Is Phil Jackson a Great Coach or Just Plain Lucky?

Adam LawrenceContributor IJune 9, 2009

The Zen Master.

The man who has inherited some of the greatest teams in basketball.

With L.A.'s recent surge in the Finals, now more than ever, the question of Phil's legacy crossed my mind.

Many greats, such as Red Auerbach, have claimed Jackson to be one of the luckiest coaches in the history of sports.

And it's hard to disagree.

Now while I think Auerbach may have been a little off, (after all his championships in Boston consisted of some of the greatest to play the game and killed almost every opponent because of their sheer talent) Jackson has taken over teams that have consisted of arguably the three best players in the last generation: Shaq, Jordan, and Kobe.

So, if the Lakers do win the 2009 Championship and give Jackson his tenth title, should he go down as one of the greatest coaches, if not the greatest coach in history?

Well, first off, there are many phenomenal coaches who have not achieved Jackson's record of 10 Titles and are still, in my opinion, up for debate as the greatest coach in the history of the league.

To me, NBA Titles mean very little in regards to coaching.

Jackson and Auerbach had some of the greatest rosters in history, and unlike other professional sports such as football, keeping these teams together for dominant runs is much more feasible.

I think coaches like Jerry Sloan and Greg Poppovich are without a doubt almost on the same level as Jackson, and, while that may be unfair to say, they achieved greatness with their teams to a similar level that Jackson did with his.

However, for the first time in his career, Jackson has been a part of a rebuilding process in L.A.

He has constructed a championship team with players like Bynum and gotten the most out of underrated studs like Odom, and has kept Kobe in check for the time being while allowing the rest of his roster to develop.

It's been a long process, and while the addition of Gasol has sped things up for the Lakers, it's a testament to Phil Jackson that he can win with a rebuilding roster.

Personally, I dont' feel that Jackson is the greatest coach in the game.

In my opinion, it's Poppovich.

However, the same argument can coincide with his career as it did with Jackson's: He inherited Tim Duncan straight out of the draft.

That said, I think all of San Antonio's championships may have come through battling adversity and outplaying more talented opponents to a level Phil Jackson has never dealt with.

To me, this is the most promising of any of Phil's championships to secure his legacy as one of the greatest to ever step on the court.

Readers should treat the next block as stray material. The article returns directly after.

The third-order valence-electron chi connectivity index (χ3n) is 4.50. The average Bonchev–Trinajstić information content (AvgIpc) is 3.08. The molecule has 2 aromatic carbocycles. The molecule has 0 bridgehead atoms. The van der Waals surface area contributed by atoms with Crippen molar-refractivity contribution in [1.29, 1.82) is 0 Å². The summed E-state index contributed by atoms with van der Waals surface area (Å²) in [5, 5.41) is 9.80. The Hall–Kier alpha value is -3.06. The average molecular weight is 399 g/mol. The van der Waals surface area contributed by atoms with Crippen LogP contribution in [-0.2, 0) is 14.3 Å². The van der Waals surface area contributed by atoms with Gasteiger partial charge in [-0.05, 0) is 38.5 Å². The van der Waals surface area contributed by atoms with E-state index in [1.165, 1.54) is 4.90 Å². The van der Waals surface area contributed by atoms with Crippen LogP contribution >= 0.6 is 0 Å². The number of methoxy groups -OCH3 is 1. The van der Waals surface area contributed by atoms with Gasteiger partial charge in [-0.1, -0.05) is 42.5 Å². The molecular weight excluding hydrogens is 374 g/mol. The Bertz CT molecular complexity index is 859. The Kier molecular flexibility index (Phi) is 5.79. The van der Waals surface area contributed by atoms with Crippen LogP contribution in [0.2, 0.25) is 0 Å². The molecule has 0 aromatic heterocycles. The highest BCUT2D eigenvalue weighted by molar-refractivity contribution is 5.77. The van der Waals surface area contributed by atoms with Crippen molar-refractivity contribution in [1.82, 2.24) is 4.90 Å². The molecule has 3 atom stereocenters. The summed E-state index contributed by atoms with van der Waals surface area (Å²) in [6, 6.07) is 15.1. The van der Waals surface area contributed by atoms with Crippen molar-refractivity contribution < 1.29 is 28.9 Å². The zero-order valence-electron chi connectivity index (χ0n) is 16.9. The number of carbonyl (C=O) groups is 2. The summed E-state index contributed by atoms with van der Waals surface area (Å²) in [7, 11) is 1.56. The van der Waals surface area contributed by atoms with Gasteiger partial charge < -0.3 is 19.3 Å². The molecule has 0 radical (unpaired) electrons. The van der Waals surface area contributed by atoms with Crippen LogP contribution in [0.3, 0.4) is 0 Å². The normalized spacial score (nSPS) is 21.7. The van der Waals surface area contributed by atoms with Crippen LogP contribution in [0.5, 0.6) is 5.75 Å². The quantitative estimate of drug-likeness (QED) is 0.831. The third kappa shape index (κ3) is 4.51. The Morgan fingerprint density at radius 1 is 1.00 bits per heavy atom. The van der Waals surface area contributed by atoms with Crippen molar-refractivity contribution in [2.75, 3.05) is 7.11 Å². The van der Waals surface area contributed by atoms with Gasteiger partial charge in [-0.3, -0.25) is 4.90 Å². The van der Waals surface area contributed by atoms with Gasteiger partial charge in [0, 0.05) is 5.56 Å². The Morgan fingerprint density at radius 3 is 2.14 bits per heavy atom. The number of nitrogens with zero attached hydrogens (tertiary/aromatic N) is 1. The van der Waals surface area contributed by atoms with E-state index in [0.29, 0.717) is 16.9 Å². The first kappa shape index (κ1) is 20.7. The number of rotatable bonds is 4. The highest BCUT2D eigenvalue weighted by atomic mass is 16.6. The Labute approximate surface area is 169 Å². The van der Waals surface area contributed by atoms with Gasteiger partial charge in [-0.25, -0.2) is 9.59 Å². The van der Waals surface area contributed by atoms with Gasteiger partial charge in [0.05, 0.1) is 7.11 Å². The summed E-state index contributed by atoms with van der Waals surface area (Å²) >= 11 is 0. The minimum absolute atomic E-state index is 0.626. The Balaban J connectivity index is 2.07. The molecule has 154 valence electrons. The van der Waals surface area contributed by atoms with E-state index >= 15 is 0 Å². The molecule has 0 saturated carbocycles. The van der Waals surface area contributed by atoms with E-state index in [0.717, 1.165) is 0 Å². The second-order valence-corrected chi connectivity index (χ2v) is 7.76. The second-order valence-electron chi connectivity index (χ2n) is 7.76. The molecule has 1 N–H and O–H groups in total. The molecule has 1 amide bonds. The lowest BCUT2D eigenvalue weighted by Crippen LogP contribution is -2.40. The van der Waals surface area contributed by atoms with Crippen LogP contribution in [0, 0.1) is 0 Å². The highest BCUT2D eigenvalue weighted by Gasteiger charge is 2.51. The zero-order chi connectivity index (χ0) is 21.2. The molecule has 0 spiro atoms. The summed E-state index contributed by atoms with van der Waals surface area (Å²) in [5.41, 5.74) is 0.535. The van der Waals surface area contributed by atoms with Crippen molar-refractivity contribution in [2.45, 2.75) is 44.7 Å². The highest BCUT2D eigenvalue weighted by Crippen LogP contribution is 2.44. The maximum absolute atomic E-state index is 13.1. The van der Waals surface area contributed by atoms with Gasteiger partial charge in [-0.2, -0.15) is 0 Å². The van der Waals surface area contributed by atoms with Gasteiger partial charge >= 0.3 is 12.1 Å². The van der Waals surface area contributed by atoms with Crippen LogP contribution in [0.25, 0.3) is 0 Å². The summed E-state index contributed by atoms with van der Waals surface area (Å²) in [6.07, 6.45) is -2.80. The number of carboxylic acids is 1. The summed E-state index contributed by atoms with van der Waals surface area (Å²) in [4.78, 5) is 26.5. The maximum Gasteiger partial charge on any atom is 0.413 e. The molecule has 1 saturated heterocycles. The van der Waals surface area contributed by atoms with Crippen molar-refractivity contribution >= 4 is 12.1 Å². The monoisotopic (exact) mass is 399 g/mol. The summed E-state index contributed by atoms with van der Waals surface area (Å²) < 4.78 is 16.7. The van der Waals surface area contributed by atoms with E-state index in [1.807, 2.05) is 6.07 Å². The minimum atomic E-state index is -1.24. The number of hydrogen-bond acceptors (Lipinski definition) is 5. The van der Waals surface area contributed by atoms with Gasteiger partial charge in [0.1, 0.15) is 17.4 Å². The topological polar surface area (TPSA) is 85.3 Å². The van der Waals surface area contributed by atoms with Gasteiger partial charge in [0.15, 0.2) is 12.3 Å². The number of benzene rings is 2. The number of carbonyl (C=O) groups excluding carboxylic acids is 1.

If the Lakers do win this title, Phil will go down as a great, and rightfully so.

However, I have always thought that the Bulls teams he won with as well as the Lakers teams with the Shaq and Kobe duo were a matter of superior talent, not necessarily coaching ability.

I think if you gave those teams to either Poppovich, Sloan, or any other great coach they would have achieved similar success.

But Phil has made it work time and time again, and that's what impresses me the most.

He has structured different teams around a system of coaching that needs a star player like Jordan, Shaq, and now Kobe. And who knows what he could have achieved with other elite players in the NBA.

I think he could have had similar results with teams that had Wade, LeBron, Malone, or any other star from the eras he has coached in.

To me, coaching greatness comes from achieving something greater or better than what people thought was possible.

That's why Phil is so interesting.

He should have won at least six or seven championships with the rosters he had in the past, and by not winning that many, I would consider him to be a run-of-the-mill coach because of the talent he had.

That said, I feel like coaches such as Popovich have achieved far greater than what I thought was possible with teams that may not have been capable of winning four championships.

And even guys like Stan Van Gundy, who may not ever reach the pinnacle of coaching with a title ring, have still proved critics wrong and succeed with their teams.

And that's why I have such a problem with the Coach of the Year.

Guys like Mike Brown SHOULD win with LeBron nearing his peak, and they SHOULD be very successful.

To me, Phil is a great coach.

Winning, covering all ten of your fingers with rings obviously says something, and there is enough talent in the league where that outdoes some dynasties in the past.

But to crown the Zen Master the greatest of all time is a bit steep.

There are plenty of great coaches in the history of the league, and (in all honesty) not one of them should be given that title because it's such an ambiguous achievement.

And you never know, Orlando could still do something "Magic" to close out this series.



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